Leukemia is a type of cancer that starts in the bone marrow when large volumes of abnormal, unhealthy blood-forming cells develop. When they’re healthy, these cells have specialized roles in the body. When they’re unhealthy, the cells can’t perform their roles. Leukemia develops when these unhealthy, immature cells crowd the remaining normal cells and prevent the normal cells from performing their roles. Here’s what you need to know about the disease:
Types of Leukemia
There are many types of leukemia, and all but four of them are very rare. We’ll focus on the four most common types:
Chronic Lymphocytic Leukemia (CLL)
Chronic lymphocytic leukemia (CLL) is the most common type of leukemia in adults and accounts for about 25% of diagnoses. It affects older people almost exclusively and is very rare in children, but anyone can have CLL.
CLL develops from undeveloped lymphocytes, which are a type of white blood cell. The abnormal cells form in the bone marrow and spread to the blood.
Acute Myeloid Leukemia (AML)
Acute myeloid leukemia (AML) is the second most common type of leukemia in adults. That said, it’s a rare type of cancer overall, accounting for about 1% of cancer diagnoses. AML affects older people most often, but it can develop at any age.
AML develops in the bone marrow but spreads quickly to the blood. It usually develops from immature, undeveloped white blood cells (other than lymphocytes).
Chronic Myeloid Leukemia (CML)
Chronic myeloid leukemia (CML) accounts for about 10% of leukemia diagnoses (15% in adults).
CML develops when a genetic-level change happens in immature myeloid cells. Healthy myeloids create platelets, red blood cells, and most white blood cells (aside from lymphocytes).
Acute Lymphocytic Leukemia (ALL)
Acute lymphocytic leukemia (ALL) is the least common type of leukemia in adults, but it’s the most common type in children. Most children who are diagnosed with ALL are younger than five years.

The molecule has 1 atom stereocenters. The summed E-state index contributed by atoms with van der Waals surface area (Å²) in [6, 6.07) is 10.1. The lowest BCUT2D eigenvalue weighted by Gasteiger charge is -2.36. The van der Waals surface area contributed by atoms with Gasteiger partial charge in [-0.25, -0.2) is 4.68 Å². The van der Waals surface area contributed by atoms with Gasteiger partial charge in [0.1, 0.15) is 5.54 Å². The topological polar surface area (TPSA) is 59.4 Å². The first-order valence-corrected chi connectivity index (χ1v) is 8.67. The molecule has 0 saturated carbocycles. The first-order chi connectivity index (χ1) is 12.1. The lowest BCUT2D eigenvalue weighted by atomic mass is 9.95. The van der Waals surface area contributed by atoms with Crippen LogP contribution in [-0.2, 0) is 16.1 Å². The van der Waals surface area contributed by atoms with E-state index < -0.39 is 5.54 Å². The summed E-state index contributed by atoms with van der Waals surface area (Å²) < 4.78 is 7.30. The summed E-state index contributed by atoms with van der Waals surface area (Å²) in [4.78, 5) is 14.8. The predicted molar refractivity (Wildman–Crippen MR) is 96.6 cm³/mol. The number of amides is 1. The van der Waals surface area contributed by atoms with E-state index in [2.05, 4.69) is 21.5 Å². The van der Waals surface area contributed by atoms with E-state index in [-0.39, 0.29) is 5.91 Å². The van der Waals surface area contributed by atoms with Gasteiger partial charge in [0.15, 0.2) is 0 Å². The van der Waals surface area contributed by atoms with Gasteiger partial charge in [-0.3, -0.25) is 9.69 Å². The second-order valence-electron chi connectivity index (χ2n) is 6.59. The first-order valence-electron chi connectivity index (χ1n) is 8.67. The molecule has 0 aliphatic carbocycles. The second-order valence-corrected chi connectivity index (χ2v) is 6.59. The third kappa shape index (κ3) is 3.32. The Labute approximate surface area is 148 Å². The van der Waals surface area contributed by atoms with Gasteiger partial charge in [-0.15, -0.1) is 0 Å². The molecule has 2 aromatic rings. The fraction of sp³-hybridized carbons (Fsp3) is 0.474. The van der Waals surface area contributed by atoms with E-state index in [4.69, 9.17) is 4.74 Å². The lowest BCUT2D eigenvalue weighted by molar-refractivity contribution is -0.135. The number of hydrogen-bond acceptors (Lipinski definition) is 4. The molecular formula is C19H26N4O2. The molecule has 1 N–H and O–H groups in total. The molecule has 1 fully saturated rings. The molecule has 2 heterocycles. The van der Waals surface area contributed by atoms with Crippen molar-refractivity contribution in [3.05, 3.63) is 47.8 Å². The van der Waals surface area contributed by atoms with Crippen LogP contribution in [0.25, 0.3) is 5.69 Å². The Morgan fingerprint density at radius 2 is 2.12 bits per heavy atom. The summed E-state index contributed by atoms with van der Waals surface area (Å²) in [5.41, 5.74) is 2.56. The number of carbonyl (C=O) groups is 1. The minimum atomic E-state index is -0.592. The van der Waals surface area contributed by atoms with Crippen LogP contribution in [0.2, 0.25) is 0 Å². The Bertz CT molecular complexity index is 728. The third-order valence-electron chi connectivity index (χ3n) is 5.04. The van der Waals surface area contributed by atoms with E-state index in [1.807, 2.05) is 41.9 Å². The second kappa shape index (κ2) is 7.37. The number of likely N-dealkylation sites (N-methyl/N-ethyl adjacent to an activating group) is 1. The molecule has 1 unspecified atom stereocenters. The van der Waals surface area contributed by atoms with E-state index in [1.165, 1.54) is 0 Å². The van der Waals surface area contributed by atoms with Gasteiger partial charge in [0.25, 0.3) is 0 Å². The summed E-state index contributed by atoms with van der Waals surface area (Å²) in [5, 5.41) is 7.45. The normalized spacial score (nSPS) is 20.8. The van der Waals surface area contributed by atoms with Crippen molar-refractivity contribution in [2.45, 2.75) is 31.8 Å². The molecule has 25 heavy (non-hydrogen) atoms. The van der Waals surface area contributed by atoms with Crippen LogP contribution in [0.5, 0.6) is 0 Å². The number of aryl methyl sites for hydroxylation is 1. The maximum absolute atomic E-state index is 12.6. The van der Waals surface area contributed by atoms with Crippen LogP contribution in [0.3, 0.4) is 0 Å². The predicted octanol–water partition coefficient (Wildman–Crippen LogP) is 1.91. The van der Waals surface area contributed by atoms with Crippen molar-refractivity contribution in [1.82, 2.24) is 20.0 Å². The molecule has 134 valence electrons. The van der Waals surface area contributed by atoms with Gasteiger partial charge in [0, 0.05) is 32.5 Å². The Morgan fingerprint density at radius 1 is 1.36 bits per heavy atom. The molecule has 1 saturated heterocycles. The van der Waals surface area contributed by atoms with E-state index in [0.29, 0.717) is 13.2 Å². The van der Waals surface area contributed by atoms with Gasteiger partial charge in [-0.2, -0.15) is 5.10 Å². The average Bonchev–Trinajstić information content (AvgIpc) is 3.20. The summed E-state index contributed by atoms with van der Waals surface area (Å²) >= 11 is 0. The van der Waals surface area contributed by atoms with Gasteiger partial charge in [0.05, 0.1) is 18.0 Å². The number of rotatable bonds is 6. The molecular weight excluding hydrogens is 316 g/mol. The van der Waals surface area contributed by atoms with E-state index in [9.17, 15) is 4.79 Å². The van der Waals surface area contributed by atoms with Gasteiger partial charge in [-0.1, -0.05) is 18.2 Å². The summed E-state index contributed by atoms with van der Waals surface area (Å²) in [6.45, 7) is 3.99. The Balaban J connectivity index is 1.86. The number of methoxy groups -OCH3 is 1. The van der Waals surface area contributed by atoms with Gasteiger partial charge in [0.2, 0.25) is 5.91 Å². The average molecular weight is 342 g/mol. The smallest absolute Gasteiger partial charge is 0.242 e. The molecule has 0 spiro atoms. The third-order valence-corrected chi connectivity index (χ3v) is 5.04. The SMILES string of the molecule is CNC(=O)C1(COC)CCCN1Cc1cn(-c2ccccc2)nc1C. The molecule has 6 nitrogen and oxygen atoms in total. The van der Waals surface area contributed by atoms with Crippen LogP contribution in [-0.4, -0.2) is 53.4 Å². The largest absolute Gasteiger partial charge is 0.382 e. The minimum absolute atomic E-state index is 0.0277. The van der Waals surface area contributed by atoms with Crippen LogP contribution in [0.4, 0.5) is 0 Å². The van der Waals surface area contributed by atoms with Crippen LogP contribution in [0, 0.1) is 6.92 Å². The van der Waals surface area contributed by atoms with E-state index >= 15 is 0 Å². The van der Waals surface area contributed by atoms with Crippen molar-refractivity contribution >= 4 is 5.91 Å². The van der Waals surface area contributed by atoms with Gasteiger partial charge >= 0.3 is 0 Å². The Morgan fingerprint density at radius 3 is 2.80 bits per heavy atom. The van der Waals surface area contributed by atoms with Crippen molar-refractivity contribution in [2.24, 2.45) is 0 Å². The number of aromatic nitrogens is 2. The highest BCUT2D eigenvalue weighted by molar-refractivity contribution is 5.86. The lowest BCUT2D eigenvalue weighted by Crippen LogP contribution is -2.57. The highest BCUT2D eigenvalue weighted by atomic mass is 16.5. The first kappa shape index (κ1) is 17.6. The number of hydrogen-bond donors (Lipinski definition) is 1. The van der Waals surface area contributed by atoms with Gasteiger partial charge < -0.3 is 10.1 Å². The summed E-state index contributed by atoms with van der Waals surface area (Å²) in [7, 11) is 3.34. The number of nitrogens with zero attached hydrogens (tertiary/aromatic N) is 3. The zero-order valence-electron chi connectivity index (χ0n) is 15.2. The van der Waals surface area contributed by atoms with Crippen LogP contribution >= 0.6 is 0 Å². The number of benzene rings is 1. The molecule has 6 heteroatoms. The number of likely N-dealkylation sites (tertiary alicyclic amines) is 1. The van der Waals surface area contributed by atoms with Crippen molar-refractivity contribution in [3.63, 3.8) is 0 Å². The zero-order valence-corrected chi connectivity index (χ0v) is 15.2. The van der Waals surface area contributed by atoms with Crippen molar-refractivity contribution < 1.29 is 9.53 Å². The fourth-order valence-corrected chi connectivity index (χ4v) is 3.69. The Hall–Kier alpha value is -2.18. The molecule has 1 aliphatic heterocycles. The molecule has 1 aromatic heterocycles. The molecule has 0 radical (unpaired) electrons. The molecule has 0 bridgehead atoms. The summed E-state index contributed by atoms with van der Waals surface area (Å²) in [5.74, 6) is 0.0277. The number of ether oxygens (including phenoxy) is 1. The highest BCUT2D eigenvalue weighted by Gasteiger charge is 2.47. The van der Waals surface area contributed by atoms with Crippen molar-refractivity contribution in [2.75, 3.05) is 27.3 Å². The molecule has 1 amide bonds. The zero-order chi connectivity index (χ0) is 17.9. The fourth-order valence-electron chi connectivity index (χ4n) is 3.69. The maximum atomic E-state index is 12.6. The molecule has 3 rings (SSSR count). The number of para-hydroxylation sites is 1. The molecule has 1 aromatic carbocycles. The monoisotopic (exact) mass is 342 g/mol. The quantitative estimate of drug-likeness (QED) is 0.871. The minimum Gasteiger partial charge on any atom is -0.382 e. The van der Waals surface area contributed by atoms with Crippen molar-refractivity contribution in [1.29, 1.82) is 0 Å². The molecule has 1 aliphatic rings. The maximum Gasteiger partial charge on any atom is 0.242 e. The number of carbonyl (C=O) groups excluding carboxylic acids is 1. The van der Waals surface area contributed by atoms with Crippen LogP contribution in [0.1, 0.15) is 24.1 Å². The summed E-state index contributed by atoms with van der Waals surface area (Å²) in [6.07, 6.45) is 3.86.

ALL develops when there are too many immature lymphocytes, and they don’t develop properly. The abnormal lymphocytes overtake normal lymphocytes and prevent them from functioning properly (fighting infection).
Risk Factors for Leukemia
Anyone can get leukemia, but there are some factors that increase the risk:
- Smoking - research shows that people who smoke are 40% more likely to get AML (the number drops to 25% for former smokers)
- Exposure to cancer-causing agents, like radiation and benzene
- Previous radiation therapy or chemotherapy
- Certain genetic syndromes, including Down syndrome
- Family history - people with a first-degree relative who has CLL faces a two-to-four times higher risk of developing the same type
Signs & Symptoms
It’s worth noting that early leukemia doesn’t usually cause symptoms. All the symptoms associated with the disease are also characteristic of other, less severe blood-related conditions, including mononucleosis (the kissing disease). If you have any of the following symptoms, you should see your doctor right away - it’s usually better to err on the side of caution. If nothing else, you’ll gain peace of mind.
- Unusually easy bleeding or bruising
- Swollen lymph nodes
- Nose bleeds
- Loss of appetite and unintentional weight loss
- Fatigue, fever, and chills (flu-like symptoms)
- Night sweats
- Achy bones
- A small red, bumpy rash
- Severe and persistent infections
A blood test that shows an abnormal count of white blood cells may suggest leukemia (among many other conditions). To confirm the diagnosis, the doctor will take a biopsy (small sample) of bone marrow from the pelvic bone. Technicians at a lab will assess the biopsy for abnormalities.
Acute leukemias (including ALL and AML) are treated differently than chronic (like CLL and CML).
In acute leukemia, the goal of treatment is to initiate remission. The primary treatment is chemotherapy. Because people with acute leukemia have low counts of healthy blood cells, the chemotherapy treatment is supplemented with platelet transfusions to control bleeding. Medications are used to control symptoms, side-effects, and infection risk.
Patients with ALL can expect routine treatments for up to two years before they achieve remission. Patients with AML may need a stem cell transplant to help them produce healthy blood with healthy cells.
CLL usually presents in older people, and it develops quite slowly. Not all patients need treatment, but if symptoms are affecting a person’s quality of life, treatment to relieve the symptoms is recommended.
Patients with CML can manage their symptoms for years with oral chemotherapy drugs. However, CML often progresses to an acute form, so doctors usually recommend a bone marrow transplant before that happens. A drug called imatinib can help patients with CML achieve remission. The drug works by targeting the genetic-level change that leads to blood cell abnormalities.
The outlook for patients with leukemia depends largely on the type.
The 5-year survival rate for the disease overall is about 61%.
If you’ve been diagnosed with leukemia and you feel that you’d benefit from support, the Leukemia and Lymphoma Society can help.